CHICAGO (CBS) — Attorneys for singer R. Kelly are asking a judge to dismiss a racketeering charge filed against him in New York, accusing federal prosecutors of attempting “an end run” around the statute of limitations on sex crime charges.
The federal charges in New York accuse Kelly of using his fame to recruit young women and girls for illegal sexual activity. The racketeering case also accuses him of kidnapping, sexual exploitation of a child, and forced labor.
Racketeering charges, also known as RICO, are typically used in organized crime cases involving street gangs, drug rings, and the mafia, but the feds also have used them in political corruption cases and other conspiracy cases.
In a motion to dismiss the racketeering charge against Kelly, defense attorney Steve Greenberg said prosecutors haven’t specifically named any of Kelly’s co-conspirators, and therefore can’t meet their burden of proof to sustain a RICO case.
“RICO was not designed as a means to punish a single individual for his own wrongful actions,” Greenberg wrote. “RICO is only being used in this case in an effort to subvert various statutes of limitations. Robert Kelly is not an enterprise. The Superseding Indictment seems to think otherwise, but the law does not.”
Greenberg also argued the purported common purpose of the enterprise Kelly is accused of leading – to promote Kelly’s music and brand – “fails to pass muster,” because the purpose itself is not a crime, and prosecutors can’t show “how any other individual benefited from Mr. Kelly alleging engaging in sexual activity.”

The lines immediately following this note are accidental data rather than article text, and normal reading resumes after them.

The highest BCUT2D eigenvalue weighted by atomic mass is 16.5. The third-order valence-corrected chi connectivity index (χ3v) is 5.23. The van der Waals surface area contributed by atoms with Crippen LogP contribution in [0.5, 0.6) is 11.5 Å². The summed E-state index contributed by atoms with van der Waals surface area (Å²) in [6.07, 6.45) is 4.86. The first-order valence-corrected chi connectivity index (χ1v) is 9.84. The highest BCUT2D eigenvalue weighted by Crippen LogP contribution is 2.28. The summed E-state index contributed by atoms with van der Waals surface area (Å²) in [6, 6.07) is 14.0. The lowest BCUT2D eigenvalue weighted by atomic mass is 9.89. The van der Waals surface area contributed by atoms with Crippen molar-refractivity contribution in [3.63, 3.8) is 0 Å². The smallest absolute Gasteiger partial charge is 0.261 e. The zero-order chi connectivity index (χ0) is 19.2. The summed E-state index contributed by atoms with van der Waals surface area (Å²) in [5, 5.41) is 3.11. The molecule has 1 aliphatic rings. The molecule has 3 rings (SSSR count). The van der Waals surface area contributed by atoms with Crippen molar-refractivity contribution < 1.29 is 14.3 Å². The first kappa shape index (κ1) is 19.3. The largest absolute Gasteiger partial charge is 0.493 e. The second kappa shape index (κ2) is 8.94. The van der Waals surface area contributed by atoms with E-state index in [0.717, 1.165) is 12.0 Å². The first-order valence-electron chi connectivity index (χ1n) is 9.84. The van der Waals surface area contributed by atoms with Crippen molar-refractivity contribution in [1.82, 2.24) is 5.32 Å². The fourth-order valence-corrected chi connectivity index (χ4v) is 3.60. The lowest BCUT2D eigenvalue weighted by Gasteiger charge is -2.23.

“If no others benefited, then the only member of the enterprise is Mr. Kelly,” Greenberg wrote.
Kelly’s attorney said the racketeering charge “was clearly alleged as an end run around the applicable statute of limitations for the underlying predicate acts,” namely that Kelly is accused of recruiting women and girls for illegal sexual activity.
Federal prosecutors have said Kelly and his managers, bodyguards, and other employees acted as a criminal enterprise to recruit women and girls to engage in illegal sexual activity with Kelly. Kelly and his enterprise would pick out women and girls who attended his concerts and other events; and arranged for them to travel to see Kelly. He would later hold them against their will, according to the feds.
Once the women and girls Kelly had picked started staying with him, he and his employees would set rules his victims had to follow, including not leaving their rooms without Kelly’s permission, even to eat or go to the bathroom; not looking at other men; to wear baggy clothing whenever they weren’t with him; demanding absolute commitment to Kelly; and calling the singer “Daddy.”
Kelly, 53, is accused of coercing some of the girls he’d abused to engage in sexually explicit conduct on video, which prosecutors say he later had shipped across state lines.
In December, federal prosecutors added bribery charges against Kelly, connected to his 1994 marriage to the late singer Aaliyah, who was only 15 at the time.
Prosecutors accused Kelly of scheming with others to pay for a “fraudulent identification” for her. The marriage was annulled months later because of Aaliyah’s age.
In addition to the racketeering charge, Kelly faces four Mann Act violations, which involve transporting a person across state lines to engage in illegal sexual activity.
Kelly’s federal trial in New York is scheduled for July.
He faces other charges in three other jurisdictions.
Federal prosecutors in Chicago have charged him with videotaping himself having sex with underage girls, and paying hush money and intimidating witnesses to cover up his crimes. That trial is scheduled for April.
Cook County prosecutors have charged Kelly with multiple counts of sexual assault and sexual abuse against four women years ago. The first of those trials is scheduled for September.
Minnesota prosecutors have charged him with engaging in prostitution with an underage girl. No trial date has been set in that case.
If convicted of all the charges, Kelly could face the rest of his life in prison.